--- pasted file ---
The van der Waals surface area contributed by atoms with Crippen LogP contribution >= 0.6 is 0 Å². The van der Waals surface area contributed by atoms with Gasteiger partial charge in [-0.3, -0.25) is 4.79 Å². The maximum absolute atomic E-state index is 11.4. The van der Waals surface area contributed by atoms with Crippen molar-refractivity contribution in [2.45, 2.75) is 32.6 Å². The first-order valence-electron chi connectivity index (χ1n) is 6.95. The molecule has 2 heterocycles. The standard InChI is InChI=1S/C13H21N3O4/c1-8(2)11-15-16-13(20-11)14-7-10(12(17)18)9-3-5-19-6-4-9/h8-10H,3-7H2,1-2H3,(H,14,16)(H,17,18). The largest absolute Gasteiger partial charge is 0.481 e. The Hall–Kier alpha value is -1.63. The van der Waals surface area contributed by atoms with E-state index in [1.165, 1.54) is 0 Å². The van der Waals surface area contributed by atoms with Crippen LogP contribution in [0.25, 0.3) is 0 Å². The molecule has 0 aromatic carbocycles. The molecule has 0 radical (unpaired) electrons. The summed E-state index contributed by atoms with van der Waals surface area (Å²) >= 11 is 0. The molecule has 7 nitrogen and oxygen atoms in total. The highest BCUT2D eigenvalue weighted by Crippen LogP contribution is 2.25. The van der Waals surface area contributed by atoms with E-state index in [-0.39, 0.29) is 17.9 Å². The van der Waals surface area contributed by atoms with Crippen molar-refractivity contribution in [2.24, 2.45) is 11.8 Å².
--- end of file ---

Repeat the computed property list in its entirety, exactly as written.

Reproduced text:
The van der Waals surface area contributed by atoms with Crippen LogP contribution >= 0.6 is 0 Å². The van der Waals surface area contributed by atoms with Gasteiger partial charge in [-0.3, -0.25) is 4.79 Å². The maximum absolute atomic E-state index is 11.4. The van der Waals surface area contributed by atoms with Crippen molar-refractivity contribution in [2.45, 2.75) is 32.6 Å². The first-order valence-electron chi connectivity index (χ1n) is 6.95. The molecule has 2 heterocycles. The standard InChI is InChI=1S/C13H21N3O4/c1-8(2)11-15-16-13(20-11)14-7-10(12(17)18)9-3-5-19-6-4-9/h8-10H,3-7H2,1-2H3,(H,14,16)(H,17,18). The largest absolute Gasteiger partial charge is 0.481 e. The Hall–Kier alpha value is -1.63. The van der Waals surface area contributed by atoms with E-state index in [1.165, 1.54) is 0 Å². The van der Waals surface area contributed by atoms with Crippen LogP contribution in [0.25, 0.3) is 0 Å². The molecule has 0 aromatic carbocycles. The molecule has 0 radical (unpaired) electrons. The summed E-state index contributed by atoms with van der Waals surface area (Å²) >= 11 is 0. The molecule has 7 nitrogen and oxygen atoms in total. The highest BCUT2D eigenvalue weighted by Crippen LogP contribution is 2.25. The van der Waals surface area contributed by atoms with E-state index in [-0.39, 0.29) is 17.9 Å². The van der Waals surface area contributed by atoms with Crippen molar-refractivity contribution in [2.24, 2.45) is 11.8 Å².